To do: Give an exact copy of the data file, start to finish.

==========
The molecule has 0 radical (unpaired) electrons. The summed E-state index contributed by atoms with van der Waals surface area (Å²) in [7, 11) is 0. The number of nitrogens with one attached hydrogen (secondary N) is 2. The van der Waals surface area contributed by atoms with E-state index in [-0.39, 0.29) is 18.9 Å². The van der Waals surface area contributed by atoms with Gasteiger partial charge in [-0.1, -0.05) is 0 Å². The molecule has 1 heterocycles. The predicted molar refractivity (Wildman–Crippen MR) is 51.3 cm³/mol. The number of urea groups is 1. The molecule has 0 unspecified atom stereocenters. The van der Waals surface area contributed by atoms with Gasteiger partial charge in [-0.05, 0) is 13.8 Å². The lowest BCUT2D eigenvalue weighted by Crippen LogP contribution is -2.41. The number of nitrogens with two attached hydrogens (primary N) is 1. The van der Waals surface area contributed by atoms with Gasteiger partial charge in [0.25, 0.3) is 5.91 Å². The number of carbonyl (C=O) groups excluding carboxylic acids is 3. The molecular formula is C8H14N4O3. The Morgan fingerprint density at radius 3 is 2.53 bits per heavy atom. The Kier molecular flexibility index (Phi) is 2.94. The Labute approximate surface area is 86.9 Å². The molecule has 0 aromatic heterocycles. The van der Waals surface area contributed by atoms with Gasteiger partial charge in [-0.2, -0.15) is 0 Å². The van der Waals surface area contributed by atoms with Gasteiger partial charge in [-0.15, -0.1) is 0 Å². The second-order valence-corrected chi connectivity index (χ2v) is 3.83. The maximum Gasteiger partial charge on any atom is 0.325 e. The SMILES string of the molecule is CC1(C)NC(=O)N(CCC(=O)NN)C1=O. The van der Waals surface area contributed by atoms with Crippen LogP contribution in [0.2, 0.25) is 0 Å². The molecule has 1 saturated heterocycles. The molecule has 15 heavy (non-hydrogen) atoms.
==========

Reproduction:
The molecule has 0 radical (unpaired) electrons. The summed E-state index contributed by atoms with van der Waals surface area (Å²) in [7, 11) is 0. The number of nitrogens with one attached hydrogen (secondary N) is 2. The van der Waals surface area contributed by atoms with E-state index in [-0.39, 0.29) is 18.9 Å². The van der Waals surface area contributed by atoms with Gasteiger partial charge in [-0.1, -0.05) is 0 Å². The molecule has 1 heterocycles. The predicted molar refractivity (Wildman–Crippen MR) is 51.3 cm³/mol. The number of urea groups is 1. The molecule has 0 unspecified atom stereocenters. The van der Waals surface area contributed by atoms with Gasteiger partial charge in [-0.05, 0) is 13.8 Å². The lowest BCUT2D eigenvalue weighted by Crippen LogP contribution is -2.41. The number of nitrogens with two attached hydrogens (primary N) is 1. The van der Waals surface area contributed by atoms with Gasteiger partial charge in [0.25, 0.3) is 5.91 Å². The number of carbonyl (C=O) groups excluding carboxylic acids is 3. The molecular formula is C8H14N4O3. The Morgan fingerprint density at radius 3 is 2.53 bits per heavy atom. The Kier molecular flexibility index (Phi) is 2.94. The Labute approximate surface area is 86.9 Å². The molecule has 0 aromatic heterocycles. The van der Waals surface area contributed by atoms with Gasteiger partial charge in [-0.2, -0.15) is 0 Å². The van der Waals surface area contributed by atoms with Gasteiger partial charge in [-0.15, -0.1) is 0 Å². The second-order valence-corrected chi connectivity index (χ2v) is 3.83. The maximum Gasteiger partial charge on any atom is 0.325 e. The SMILES string of the molecule is CC1(C)NC(=O)N(CCC(=O)NN)C1=O. The van der Waals surface area contributed by atoms with Crippen LogP contribution in [0.2, 0.25) is 0 Å². The molecule has 1 saturated heterocycles. The molecule has 15 heavy (non-hydrogen) atoms.